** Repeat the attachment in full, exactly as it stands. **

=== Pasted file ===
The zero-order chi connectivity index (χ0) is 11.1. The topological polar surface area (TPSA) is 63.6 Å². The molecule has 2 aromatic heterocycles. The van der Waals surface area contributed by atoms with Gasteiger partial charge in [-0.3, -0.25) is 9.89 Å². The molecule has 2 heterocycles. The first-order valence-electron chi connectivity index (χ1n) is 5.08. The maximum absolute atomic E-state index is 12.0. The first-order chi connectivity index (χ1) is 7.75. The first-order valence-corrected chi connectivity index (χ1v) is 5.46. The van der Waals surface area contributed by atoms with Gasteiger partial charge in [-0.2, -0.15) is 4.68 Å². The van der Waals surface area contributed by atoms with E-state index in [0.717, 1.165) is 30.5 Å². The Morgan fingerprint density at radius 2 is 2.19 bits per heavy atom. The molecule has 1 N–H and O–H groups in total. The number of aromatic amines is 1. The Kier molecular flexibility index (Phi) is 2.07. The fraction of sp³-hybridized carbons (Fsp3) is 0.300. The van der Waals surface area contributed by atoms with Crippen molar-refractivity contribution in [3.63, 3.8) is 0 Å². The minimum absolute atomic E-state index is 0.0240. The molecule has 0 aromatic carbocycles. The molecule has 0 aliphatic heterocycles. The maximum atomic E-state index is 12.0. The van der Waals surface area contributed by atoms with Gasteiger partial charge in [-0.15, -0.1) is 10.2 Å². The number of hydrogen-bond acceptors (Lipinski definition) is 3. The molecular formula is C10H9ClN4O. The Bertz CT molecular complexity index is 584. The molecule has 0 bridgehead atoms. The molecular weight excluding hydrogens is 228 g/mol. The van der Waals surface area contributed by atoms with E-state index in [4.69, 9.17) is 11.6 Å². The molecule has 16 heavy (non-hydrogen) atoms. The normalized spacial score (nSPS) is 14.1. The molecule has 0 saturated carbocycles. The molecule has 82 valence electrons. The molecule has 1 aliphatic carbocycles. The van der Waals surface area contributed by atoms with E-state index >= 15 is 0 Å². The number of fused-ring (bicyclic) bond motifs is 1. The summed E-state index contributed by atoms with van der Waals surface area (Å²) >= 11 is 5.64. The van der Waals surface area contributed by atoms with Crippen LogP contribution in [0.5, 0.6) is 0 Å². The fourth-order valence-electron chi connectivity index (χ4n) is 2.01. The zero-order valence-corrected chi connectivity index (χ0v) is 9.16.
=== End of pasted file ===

The zero-order chi connectivity index (χ0) is 11.1. The topological polar surface area (TPSA) is 63.6 Å². The molecule has 2 aromatic heterocycles. The van der Waals surface area contributed by atoms with Gasteiger partial charge in [-0.3, -0.25) is 9.89 Å². The molecule has 2 heterocycles. The first-order valence-electron chi connectivity index (χ1n) is 5.08. The maximum absolute atomic E-state index is 12.0. The first-order chi connectivity index (χ1) is 7.75. The first-order valence-corrected chi connectivity index (χ1v) is 5.46. The van der Waals surface area contributed by atoms with Gasteiger partial charge in [-0.2, -0.15) is 4.68 Å². The van der Waals surface area contributed by atoms with E-state index in [0.717, 1.165) is 30.5 Å². The Morgan fingerprint density at radius 2 is 2.19 bits per heavy atom. The molecule has 1 N–H and O–H groups in total. The number of aromatic amines is 1. The Kier molecular flexibility index (Phi) is 2.07. The fraction of sp³-hybridized carbons (Fsp3) is 0.300. The van der Waals surface area contributed by atoms with Crippen molar-refractivity contribution in [3.63, 3.8) is 0 Å². The minimum absolute atomic E-state index is 0.0240. The molecule has 0 aromatic carbocycles. The molecule has 0 aliphatic heterocycles. The maximum atomic E-state index is 12.0. The van der Waals surface area contributed by atoms with Gasteiger partial charge in [-0.15, -0.1) is 10.2 Å². The number of hydrogen-bond acceptors (Lipinski definition) is 3. The molecular formula is C10H9ClN4O. The Bertz CT molecular complexity index is 584. The molecule has 0 bridgehead atoms. The molecular weight excluding hydrogens is 228 g/mol. The van der Waals surface area contributed by atoms with E-state index in [4.69, 9.17) is 11.6 Å². The molecule has 16 heavy (non-hydrogen) atoms. The normalized spacial score (nSPS) is 14.1. The molecule has 0 saturated carbocycles. The molecule has 82 valence electrons. The molecule has 1 aliphatic carbocycles. The van der Waals surface area contributed by atoms with E-state index >= 15 is 0 Å². The number of fused-ring (bicyclic) bond motifs is 1. The summed E-state index contributed by atoms with van der Waals surface area (Å²) >= 11 is 5.64. The van der Waals surface area contributed by atoms with Crippen LogP contribution in [0.5, 0.6) is 0 Å². The fourth-order valence-electron chi connectivity index (χ4n) is 2.01. The zero-order valence-corrected chi connectivity index (χ0v) is 9.16.